22 Sound Records

By Manuel Gemperli


This is a story about friendship, about love, about passion, about near-death, about betrayal, but also about forgiveness. It’s the story of England’s best band of the 2000’s: The Libertines.


In 2003, Peter Doherty was sent to jail for breaking into his bandmate’s and friend’s Carl Barat’s apartment. Apparently, the break-in was an act of revenge for being kicked out of the band due to his drug addiction that was starting to get out of control. Rock N’ Roll, baby. It wouldn’t have been surprising if he had pawned the stuff that he stole to get money for drugs, because at the time, few things Pete did were surprising. You would think that was the end of the band and Pete’s and Carl’s friendship. But Carl forgave Pete. The following year, The Libertines returned with their second (and for a long time last) album and went all the way to number 1 in the UK charts. This is the story of how it came to all of that and what happened next.


The Libertines were formed in 1997, the year that saw the first signs of the impending decline of Britpop mania. It was the year that Tony Blair got elected Prime Minister of the UK, ending an 18-year reign of the Conservative Party. Blair was smart enough to align himself with the Britpop stars of the moment and portray himself as the candidate of the youth. It was the time of Cool Britannia. Waving the Union Jack was hip again and it was time for change. Noel Gallagher of Oasis seemed just as happy to align himself with Blair as vice versa. He certainly loved the attention. He was now even more than the rockstar he always wanted to be. He was a political force. The picture of Noel sipping Champagne with Tony Blair at the Labour Party’s victory celebration ended up being a symbol for the beginning of the end of Britpop. As is often the case: once the establishment embraces and sucks the life out of a musical or cultural movement, the end is near. 1997 is also the year Oasis released “Be Here Now”, another nail in the Britpop coffin. It was the follow up to their 1995 album “What’s The Story, Morning Glory”, a record that transformed them from British to global superstars. You might have heard “Wonderwall” before. “Be Here Now” is what happens when rockstars can do whatever they please including ridiculous amounts of cocaine. In short, the songs get unnecessarily long. 1997 is also the year Blur became known in America as the band with the “woo hoo” song – a tune that is now mostly played during hockey games. I’m cool with that. I never liked Blur anyway.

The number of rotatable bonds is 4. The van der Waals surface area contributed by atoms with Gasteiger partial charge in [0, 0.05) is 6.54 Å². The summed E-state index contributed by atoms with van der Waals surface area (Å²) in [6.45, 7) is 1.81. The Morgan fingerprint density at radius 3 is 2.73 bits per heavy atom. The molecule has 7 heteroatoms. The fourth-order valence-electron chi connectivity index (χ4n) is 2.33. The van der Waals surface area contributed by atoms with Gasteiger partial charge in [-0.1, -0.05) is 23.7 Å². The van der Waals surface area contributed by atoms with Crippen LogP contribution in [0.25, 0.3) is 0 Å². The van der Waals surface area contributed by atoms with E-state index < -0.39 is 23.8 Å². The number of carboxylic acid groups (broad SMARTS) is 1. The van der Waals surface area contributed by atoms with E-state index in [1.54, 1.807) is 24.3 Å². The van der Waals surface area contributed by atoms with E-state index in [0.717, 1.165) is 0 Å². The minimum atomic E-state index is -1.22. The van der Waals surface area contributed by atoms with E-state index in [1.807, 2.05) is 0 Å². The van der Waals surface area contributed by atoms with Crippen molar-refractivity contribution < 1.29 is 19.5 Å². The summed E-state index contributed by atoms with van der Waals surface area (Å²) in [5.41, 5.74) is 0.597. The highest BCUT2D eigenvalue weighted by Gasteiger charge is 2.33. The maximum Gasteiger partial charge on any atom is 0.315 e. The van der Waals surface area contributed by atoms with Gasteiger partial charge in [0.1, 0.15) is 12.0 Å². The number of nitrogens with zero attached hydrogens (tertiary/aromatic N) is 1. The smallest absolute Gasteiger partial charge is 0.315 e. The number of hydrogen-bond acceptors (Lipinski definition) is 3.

The Libertines had some things in common with Oasis. Their music was gritty and dirty but also at times simply beautiful. Hooligans with a soft core. They both liked to party hard. Really hard. And both bands technically had four members, but only 2 of them really mattered. For Oasis it was the Gallagher brothers. For the Libertines it was Pete and Carl. They shared guitar, vocals and songwriting duties and had a - let’s say – complicated relationship. They bonded over their love for music and art, created a shared mythology of the good ship they called Albion which is sailing to Arcadia, their idea of an idealized England. Or something like that. Not everything needs to make exact sense when you’re young, wild and ready to take on the world. They were romantics and that’s one of the things people – including me – loved about them. The first few years after their formation though, they operated on a mainly local level playing many shows in their own apartment, dubbed the “Albion room”. Often accompanied by the police. I guess their neighbors weren’t their biggest fans. Those shows would become part of their legend building though. Mainstream rock at the time was dominated by bands like Creed or for the little more aggressive bros: Limp Bizkit. But then in 2001, the world of rock music changed. The Strokes released “Is This It” and became the hippest band in the world - practically overnight. England needed an answer and Rough Trade found it.